Conclave 2017

Conclave was a great this summer. Thanks to Team SPOON for their hard work to put together this week of Gamba Workshop. I had the chance to bring Alex-Andria, Jonbeth and Jack to this wonderful gamba experience that I feel more of my viol students should have. I was part of the Consort Coop this summer which was in itself a great program. I got chance to work on coaching pieces that I have worked in the past which was the Purcell Fantasia No .2 A 4 which I want to be played at my funeral. Also the Jenkins In Nomine No. 2 A 6 which was great to play and read through with my friends.

Consort Coop 2017

Monday afternoon was a reunion with Phil Serna who I have not played with since I was teaching at Park View Int in 2008. We did a program of Gibbon Duos and Trios with Cole.
I am very surprised with the amount of love I received from attendees at Conclave. At the auction 36 people bid $20 for me to have a bottle of Pavan. Which encourages one to dance a pavan.
A week is a perfect amount of time to take classes, attend concerts, see old friends and play consorts until 2am. I especially enjoyed the concert by the Oberlin Consort with an evening of In Inomine which was followed by the pardessus concert by Catacoustic Consort.

I was very grateful as well to be able to visit Bloomington and see old friends and play even more consorts.

How many gambas can you fit in one vehicle?

This was my first ever conclave and I can honestly say that I have never been treated so nicely by so many people at once. Everyone was well mannered and very nice. All of the teachers were professional and my classes were filled with fun.
For my first period class I had First consorts with Ms. Pappano and being a first timer I didn’t realize how critical having a stand would be. For the class I decided to be creative and borrow a chair to use as a stand. Luckily a fellow treble player shared their stand with me the first few days and the following days Ms. Pappano gave me her stand to use for the rest of the week. In this class at first I felt embarrassed with not having a proper stand and I was using a borrowed treble from school which caused more problems for me than solved in that whole week. Fortunately with people like Ms. Pappano and everyone in my class who made me feel like one of them it was honestly the best and wholesome experience I’ve had in a long time.
For second period I had Mr. Lanier for Teusch and I have never met a man with such an exuberant personality and everyday I was always looking forward to attending his class. The best thing was that the fellow treble from my first period class was also in my second period class so now I was set for both periods. In this class we learned notation which was a challenge but I’m always willing to try something new. I think what I learned most from this class was to maybe try to relearn tenor and learn bass because at one point we changed clefs and that was scary.
My last class I had Ms. Mead and it was the coaching/guinea pig class and I feel I learned a lot in this class about how to better yourself in consorts and to have trust with each other and have trust in your coach because no matter what we are all in it together!
I loved all of my teachers and I believe I learned valuables lessons that will help me excel more in playing the gamba. I really hope I’m able to attend Conclave next year and for more years to come.

 First off I would like to say that I am so incredibly thankful that I was able to attend conclave through the custos program. Not only did it make the trip more affordable, it kept me involved. Being my first time at conclave it can be quite easy to stay locked up in your room or to yourself, but my assignments kept me out and exploring. I was able to learn the ins and outs of the campus just by hanging the signs up. I learned tons of names before I even met the person, and it was always so cool when someone would introduce themselves and I could go “I know you” when truly I had only known of their name.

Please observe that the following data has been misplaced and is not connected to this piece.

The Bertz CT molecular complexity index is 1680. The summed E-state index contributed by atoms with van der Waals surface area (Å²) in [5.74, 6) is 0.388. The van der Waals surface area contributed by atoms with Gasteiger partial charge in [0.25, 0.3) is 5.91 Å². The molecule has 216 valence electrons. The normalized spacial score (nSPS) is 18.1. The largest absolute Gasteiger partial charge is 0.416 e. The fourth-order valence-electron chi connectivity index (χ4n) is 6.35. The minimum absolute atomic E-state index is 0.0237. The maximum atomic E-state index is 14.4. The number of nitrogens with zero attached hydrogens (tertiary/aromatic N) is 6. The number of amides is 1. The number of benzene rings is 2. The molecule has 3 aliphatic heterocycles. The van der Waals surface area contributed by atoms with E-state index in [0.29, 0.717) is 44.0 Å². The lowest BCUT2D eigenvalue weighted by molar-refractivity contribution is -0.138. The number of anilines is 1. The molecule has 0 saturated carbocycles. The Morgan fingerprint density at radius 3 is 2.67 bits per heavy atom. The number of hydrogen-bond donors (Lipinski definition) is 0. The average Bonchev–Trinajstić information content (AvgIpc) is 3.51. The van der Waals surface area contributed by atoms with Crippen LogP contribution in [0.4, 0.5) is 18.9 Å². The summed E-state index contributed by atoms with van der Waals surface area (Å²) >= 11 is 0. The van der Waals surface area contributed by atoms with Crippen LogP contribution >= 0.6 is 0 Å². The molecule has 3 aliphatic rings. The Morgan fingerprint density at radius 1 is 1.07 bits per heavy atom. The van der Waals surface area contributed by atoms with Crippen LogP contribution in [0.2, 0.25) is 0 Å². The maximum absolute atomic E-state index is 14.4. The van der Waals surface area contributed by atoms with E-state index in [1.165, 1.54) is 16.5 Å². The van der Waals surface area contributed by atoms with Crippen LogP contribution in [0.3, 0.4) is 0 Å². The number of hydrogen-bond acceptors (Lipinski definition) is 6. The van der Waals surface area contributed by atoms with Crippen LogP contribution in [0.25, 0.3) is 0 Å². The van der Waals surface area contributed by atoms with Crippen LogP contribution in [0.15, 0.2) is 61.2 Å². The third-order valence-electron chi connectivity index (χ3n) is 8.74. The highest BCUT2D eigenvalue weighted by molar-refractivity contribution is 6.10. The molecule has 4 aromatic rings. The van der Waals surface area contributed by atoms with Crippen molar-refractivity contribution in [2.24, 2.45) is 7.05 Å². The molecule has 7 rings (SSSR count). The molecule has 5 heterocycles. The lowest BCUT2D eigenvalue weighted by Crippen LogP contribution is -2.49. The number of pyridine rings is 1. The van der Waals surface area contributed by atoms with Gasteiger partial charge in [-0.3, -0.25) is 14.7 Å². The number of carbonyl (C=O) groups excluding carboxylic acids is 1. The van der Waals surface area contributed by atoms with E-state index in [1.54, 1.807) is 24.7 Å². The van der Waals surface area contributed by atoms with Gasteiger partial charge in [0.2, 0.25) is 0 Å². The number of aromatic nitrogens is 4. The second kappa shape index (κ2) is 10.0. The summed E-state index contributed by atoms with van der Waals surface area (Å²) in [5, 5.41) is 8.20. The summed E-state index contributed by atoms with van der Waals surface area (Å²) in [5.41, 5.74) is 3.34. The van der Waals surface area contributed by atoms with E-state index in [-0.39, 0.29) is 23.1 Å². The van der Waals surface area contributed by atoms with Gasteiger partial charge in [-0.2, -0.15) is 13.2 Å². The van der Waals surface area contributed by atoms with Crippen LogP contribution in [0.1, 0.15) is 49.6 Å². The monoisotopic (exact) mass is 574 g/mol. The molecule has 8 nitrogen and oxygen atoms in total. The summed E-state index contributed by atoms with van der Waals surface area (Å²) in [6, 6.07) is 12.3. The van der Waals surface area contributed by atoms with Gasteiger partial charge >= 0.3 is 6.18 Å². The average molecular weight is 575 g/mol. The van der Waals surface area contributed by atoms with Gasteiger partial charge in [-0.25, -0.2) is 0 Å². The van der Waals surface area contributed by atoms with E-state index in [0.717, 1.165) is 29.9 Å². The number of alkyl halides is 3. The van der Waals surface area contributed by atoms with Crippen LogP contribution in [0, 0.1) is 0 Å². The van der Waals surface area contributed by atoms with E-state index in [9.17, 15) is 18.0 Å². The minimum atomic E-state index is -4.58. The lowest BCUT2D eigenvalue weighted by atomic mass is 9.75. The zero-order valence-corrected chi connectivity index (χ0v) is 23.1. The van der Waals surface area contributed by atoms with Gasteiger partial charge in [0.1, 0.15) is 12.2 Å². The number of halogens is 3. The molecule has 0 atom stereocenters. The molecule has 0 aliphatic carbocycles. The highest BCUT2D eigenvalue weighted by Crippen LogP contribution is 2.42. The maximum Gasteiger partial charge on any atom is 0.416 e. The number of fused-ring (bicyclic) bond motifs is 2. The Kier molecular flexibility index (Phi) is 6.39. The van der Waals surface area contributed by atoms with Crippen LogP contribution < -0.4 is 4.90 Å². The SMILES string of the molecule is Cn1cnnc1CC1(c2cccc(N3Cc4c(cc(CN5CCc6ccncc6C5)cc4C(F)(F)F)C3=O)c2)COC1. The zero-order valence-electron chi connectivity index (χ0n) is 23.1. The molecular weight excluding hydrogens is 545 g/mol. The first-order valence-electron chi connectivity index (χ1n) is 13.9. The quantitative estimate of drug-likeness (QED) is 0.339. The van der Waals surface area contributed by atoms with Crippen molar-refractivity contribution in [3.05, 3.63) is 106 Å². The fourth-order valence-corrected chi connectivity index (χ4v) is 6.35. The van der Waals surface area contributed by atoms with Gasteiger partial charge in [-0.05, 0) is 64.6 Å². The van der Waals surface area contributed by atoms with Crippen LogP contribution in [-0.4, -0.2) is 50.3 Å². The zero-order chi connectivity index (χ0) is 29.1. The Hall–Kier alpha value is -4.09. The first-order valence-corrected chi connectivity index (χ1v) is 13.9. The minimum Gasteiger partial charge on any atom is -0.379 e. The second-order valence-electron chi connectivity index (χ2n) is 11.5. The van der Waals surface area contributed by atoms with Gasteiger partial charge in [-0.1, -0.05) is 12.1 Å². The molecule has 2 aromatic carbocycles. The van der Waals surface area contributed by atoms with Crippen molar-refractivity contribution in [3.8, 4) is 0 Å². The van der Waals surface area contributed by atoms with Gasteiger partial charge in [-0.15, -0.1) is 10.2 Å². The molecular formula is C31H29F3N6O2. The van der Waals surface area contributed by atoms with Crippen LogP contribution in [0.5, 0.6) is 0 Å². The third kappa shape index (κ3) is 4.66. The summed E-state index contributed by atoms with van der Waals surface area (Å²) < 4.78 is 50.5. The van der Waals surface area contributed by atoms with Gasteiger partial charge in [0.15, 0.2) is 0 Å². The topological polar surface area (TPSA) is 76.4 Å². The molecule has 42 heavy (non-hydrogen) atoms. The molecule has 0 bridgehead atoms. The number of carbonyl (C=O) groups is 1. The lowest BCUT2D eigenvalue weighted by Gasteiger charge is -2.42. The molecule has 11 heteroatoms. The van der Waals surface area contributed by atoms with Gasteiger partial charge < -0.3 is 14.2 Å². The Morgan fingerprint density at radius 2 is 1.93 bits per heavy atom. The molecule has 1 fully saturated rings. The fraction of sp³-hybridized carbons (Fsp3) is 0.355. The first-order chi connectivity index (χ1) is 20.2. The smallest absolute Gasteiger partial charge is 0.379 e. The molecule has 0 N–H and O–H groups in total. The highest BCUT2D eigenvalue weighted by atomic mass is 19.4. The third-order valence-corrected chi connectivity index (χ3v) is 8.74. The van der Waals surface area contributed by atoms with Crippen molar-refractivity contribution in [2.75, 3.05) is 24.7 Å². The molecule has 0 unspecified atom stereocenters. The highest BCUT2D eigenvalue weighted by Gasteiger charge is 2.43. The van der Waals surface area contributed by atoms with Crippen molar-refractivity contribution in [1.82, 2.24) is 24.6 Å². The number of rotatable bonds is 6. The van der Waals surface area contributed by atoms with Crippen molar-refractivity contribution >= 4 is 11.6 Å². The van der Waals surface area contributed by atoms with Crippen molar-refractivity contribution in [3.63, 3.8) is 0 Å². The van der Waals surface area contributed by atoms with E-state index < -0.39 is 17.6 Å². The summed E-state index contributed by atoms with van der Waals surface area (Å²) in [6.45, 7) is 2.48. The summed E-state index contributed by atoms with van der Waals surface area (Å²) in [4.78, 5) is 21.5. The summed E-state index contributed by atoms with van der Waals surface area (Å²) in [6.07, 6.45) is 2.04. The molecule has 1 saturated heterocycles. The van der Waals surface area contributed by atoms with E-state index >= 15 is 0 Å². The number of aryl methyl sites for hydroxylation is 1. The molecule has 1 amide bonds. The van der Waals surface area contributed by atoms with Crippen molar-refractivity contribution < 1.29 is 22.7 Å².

The People. Wow, the amount of love and support that the members of the vdgsa has is amazing. There was never a matter of hours that would pass that I did not receive a greeting and a smile from another in the hall. A “how were your classes today” and “are you enjoying conclave so far” were the frequent flyer questions. And when the sun would fall to reveal the night, the gambas came out with everyone in sight. Guest playing with guest all night. I’m 18 years old and I could hardly keep up. It was both thrilling and exciting to watch the more experienced tackle gut wrenching pieces that I’m sure I will build my way to.
        Attending conclave gave me a bit more passion for the viol. To see that there was more involved than the 11 players in my high school. If all goes well I really hope to continue my journey in the early music world. Not only to keep the viol and its music alive, but to also keep in touch with a truly amazing group of people. Long live the viol and long live the heart and spirit within VDGSA.

I came into the week of Conclave with zero expectations. I had just come back the day before we left from Colorado, another 16-hour drive, and I was honestly unsure how I was even going to survive the trek to Conclave. Immediately, my uncertainty became justified when I arrived at a car too small for our needs. Turns out that trying to fit 5 people, our luggage for a 12-day trip, and 12 viols of various sizes into a 2017 Dodge Journey can’t be done, so after an hour of Tetris and debating we resulted to renting another luxuriously roomy car, a Ford Focus. Somehow, we fit all our stuff into the two cars and left for Oxford, Mississippi, our stop for the night. Once we were on the road I started to accept the possibility that this trip might not actually be so bad, that was until Mr. Funes found out that Ellis took a completely different route to Oxford. For over half the day Mr. Funes and I spent all our time going from I-10 up to I-20 in hopes of meeting up with Ellis, Jonbeth, and Alex. I personally wish we had just stayed on our route because whatever way we took to get to I-20 had me battling the desire to doze off and thus leave Mr. Funes to watch the road all on his own hopefully without him falling asleep as well. We finally met back up with Ellis in Jackson, Mississippi and went the rest of the way more or less together. 10 hours later we had finally arrived at the house of Ron Vernon and Susan Marchant. This trip to their house Ron had already been at Conclave so it was just Susan who graciously served us. We had pizza and ice cream, toured the house, which looked never ending, and went for a swim before going to bed. I am extremely grateful that they let us stay in their home because after the day we had a break was much needed. The next morning, we left bright and early at 7:00 so that we could make it to Oxford, Ohio in time for dinner because Alex and Jonbeth were going to get charged if they didn’t since they told Robert too late that they would be coming Saturday instead of Sunday. A thankfully uneventful drive later, we arrived at Miami University and were relieved we didn’t have to do anymore driving for another week.